#3: Do you have the discipline to avoid using your cards after you consolidate?

One of the most common pitfalls with debt consolidation is that you start spending again before you eliminate your debt. When your credit card balances are high, it often keeps you from making new charges. You don’t want to add to your debt.

However, when you use a personal loan to consolidate credit cards, it gives you a false impression of financial stability. Your cards all have zero balances, so it can be tempting to start making charges again. Meanwhile, you still have the loan to pay off. While you may be able to afford the loan payments without your credit card bills, having both could be problematic.

This is the number one reason that people end up re-consolidating. They start charging again too early and their bills pile up to go beyond what they can afford to pay. You have to avoid this to use a personal consolidation loan effectively.

It’s important to note that one relief option – a debt management program – prevents this situation. Once you enroll, your creditors freeze your accounts and you can’t apply for new accounts until you finish the program. This helps you walk the path to eliminate your debt, even if it’s tough to give up your cards at first.

So, without this safeguard, it’s up to you to give up card usage until you have control of your debt.

Paying off credit card debt with a personal loan vs. a home equity loan

A personal loan is not the only lending option available for credit card debt relief. People may tell you to just use a home equity loan. But in most cases, those people are wrong. Here’s why…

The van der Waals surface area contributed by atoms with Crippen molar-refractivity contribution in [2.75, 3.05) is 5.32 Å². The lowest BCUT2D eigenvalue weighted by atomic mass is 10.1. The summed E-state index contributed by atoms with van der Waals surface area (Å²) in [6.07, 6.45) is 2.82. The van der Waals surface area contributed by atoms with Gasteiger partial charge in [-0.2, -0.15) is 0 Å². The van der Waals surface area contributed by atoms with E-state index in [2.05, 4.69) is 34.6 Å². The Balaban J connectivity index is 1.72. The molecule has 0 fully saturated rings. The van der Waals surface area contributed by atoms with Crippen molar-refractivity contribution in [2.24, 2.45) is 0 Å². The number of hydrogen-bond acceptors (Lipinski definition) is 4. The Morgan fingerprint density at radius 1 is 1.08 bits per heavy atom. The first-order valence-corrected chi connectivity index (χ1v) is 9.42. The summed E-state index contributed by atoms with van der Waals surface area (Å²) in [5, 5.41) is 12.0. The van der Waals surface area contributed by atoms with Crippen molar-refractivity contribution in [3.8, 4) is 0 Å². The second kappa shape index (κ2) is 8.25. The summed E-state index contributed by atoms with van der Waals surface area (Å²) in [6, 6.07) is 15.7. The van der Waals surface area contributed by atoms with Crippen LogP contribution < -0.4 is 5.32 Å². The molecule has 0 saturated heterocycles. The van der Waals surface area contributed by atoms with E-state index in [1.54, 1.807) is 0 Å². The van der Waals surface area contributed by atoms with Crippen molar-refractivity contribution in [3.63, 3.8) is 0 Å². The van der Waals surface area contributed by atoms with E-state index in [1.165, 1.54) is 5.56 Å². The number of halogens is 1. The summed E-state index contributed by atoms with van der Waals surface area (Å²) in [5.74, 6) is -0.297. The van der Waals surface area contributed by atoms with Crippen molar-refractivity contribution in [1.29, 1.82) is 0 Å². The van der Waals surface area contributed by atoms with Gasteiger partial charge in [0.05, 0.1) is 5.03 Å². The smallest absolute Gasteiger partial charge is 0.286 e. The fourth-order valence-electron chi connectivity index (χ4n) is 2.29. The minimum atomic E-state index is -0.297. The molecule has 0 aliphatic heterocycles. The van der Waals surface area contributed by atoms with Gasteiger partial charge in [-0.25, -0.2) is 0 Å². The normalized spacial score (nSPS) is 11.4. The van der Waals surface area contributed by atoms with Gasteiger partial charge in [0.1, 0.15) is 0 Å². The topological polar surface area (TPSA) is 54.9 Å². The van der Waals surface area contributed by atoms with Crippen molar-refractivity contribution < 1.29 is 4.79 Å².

A home equity loan increases your risk

A home equity loan is a secured loan. You use your home as collateral to get the funds you need. Basically, you cash out equity in your home that you can use for whatever you need. In this case, you cash out equity to pay off credit cards.

The problem with that is that you effectively convert unsecured debt into secured debt. Credit cards are usually unsecured. That means there’s no collateral in place to protect the lender in case of default. As much as debt collectors may threaten, they can’t take your property without a court order. They have to sue you in civil court to get their money back.

On the other hand, if you fall behind on your home equity loan payments, the lender will start a foreclosure action. If you don’t catch up, you can lose your home. The increased risk of this is usually not worth it just to pay off your credit cards. Even if you can afford the payments now, what happens if you lose your job?

This makes an unsecured personal loan a much better option. Unsecured debt stays unsecured and you home is never at risk.

Fact:Prior to the crash and just following it from 1999-2010, 26% of HELOCs (home equity lines of credit) were used to pay off credit cards